Pick a Perfect Protein Package
Protein is a dietary energy source, providing calories like its nutritional counterparts, carbohydrate and fat. Together, these three macronutrients provide nearly all the calories we consume. Though the calorie counts in carbohydrates and proteins are essentially matched at 4 calories per gram (fat has 9 calories/gram), the calories from protein burn slowly, making it an especially long-lasting source of energy. READ MORE
The slow burn of protein is due in part to its complex structure. Every type of protein is constructed of a long sequence of amino acids; you might think of protein as a chain and amino acids as the links. Protein varieties number in the hundreds of thousands, each with a sequence that is unique in the number, type, and order of amino acids in its chain.
Protein is the material of life, and once spent in support of your body’s growth and functioning, it needs to be replaced. The body can synthesize (create) some amino acids on its own and begin linking together new protein chains. But without every link available and in its proper sequential position, the completed protein will never materialize.
Of approximately 20 amino acids, nine must come from the diet. Since it is essential for these nine amino acids to be sourced from food, they are called the “essential” amino acids — even though all 20 are truly vital. And because the body does not store amino acids or even complete proteins in any readily available form, the supply needs to be replenished daily through the foods you consume. LESS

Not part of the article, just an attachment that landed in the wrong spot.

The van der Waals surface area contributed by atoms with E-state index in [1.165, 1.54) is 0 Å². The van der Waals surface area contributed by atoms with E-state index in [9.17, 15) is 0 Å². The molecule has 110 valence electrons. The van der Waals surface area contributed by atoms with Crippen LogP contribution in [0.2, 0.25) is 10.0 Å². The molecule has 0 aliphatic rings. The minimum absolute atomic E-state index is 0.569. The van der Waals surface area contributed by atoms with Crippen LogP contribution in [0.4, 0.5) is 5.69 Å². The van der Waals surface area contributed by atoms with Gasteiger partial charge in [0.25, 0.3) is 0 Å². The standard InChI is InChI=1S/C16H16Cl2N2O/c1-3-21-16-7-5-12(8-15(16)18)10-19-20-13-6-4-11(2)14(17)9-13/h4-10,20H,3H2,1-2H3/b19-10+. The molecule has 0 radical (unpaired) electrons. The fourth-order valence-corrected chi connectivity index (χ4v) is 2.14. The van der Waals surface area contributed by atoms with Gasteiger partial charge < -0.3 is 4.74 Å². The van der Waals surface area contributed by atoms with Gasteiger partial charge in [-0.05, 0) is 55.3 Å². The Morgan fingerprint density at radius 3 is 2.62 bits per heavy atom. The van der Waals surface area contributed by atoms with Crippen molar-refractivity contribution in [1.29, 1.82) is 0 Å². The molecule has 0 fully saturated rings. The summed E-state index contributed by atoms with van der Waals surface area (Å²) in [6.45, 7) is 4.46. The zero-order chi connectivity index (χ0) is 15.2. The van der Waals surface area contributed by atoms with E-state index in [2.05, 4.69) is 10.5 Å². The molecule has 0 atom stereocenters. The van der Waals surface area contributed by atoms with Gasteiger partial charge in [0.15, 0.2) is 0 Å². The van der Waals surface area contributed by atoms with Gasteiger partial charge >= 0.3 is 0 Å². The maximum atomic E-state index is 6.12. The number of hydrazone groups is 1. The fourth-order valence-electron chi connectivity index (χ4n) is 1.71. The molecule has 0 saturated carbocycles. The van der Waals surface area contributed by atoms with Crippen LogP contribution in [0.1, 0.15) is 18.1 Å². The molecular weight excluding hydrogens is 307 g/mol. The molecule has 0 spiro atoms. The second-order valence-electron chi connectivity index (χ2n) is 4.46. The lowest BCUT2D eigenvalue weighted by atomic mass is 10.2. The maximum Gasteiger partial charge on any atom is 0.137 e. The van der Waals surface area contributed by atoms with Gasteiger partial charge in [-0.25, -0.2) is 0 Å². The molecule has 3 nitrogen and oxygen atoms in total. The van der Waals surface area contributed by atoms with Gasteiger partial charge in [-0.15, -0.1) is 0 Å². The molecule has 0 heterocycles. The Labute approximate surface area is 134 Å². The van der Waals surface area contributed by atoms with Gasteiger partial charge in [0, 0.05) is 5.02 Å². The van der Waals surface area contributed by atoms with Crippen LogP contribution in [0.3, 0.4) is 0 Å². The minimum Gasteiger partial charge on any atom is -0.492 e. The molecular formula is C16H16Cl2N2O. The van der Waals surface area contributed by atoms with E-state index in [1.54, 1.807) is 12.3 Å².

“High Quality” Protein Food SourcesREAD MORE
Red meat, poultry, and fish are typically referred to as “complete” or “high quality” proteins because the amino acid structures within them very closely match the forms in which they are used by the human body. Because the animal-based proteins are so similar to the completed proteins in our own bodies, we can put these foods to use quite efficiently. However, quality and efficiency do not necessarily translate to good health. One often-noted detriment is that a serving of meat may deliver not only the desired protein but undesirable, unhealthy fats. LESS
Challenge Your AssumptionsREAD MORE
A host of plant-based foods, including beans, nuts, and whole grains, are well packaged with vitamins, minerals, and fiber. Meats, on the other hand, naturally occur with saturated fats. Unless you choose lean meats, the animal fat should be cut away before cooking. There is compelling evidence today that plant-based proteins may ultimately be much healthier for you than animal-based proteins.
Plant-based proteins are characterized as “incomplete” or “low quality” only because the amino acids in them don’t come all neatly linked together in complete protein chains — but so long as the body is provided with every essential amino-acid link, it can build the protein chains on its own. Soy is a singular exception since it is both plant-based and complete in its offering of all essential amino acids.
While the experts continue to debate the value and vagaries of various foods, the balanced recommendation is to seek a broad variety of protein sources. Currently, the reigning wisdom is to seek between 10 and 35 percent of your daily calories from protein sources, with an emphasis on plant proteins such as beans, lentils, soy and nuts. LESS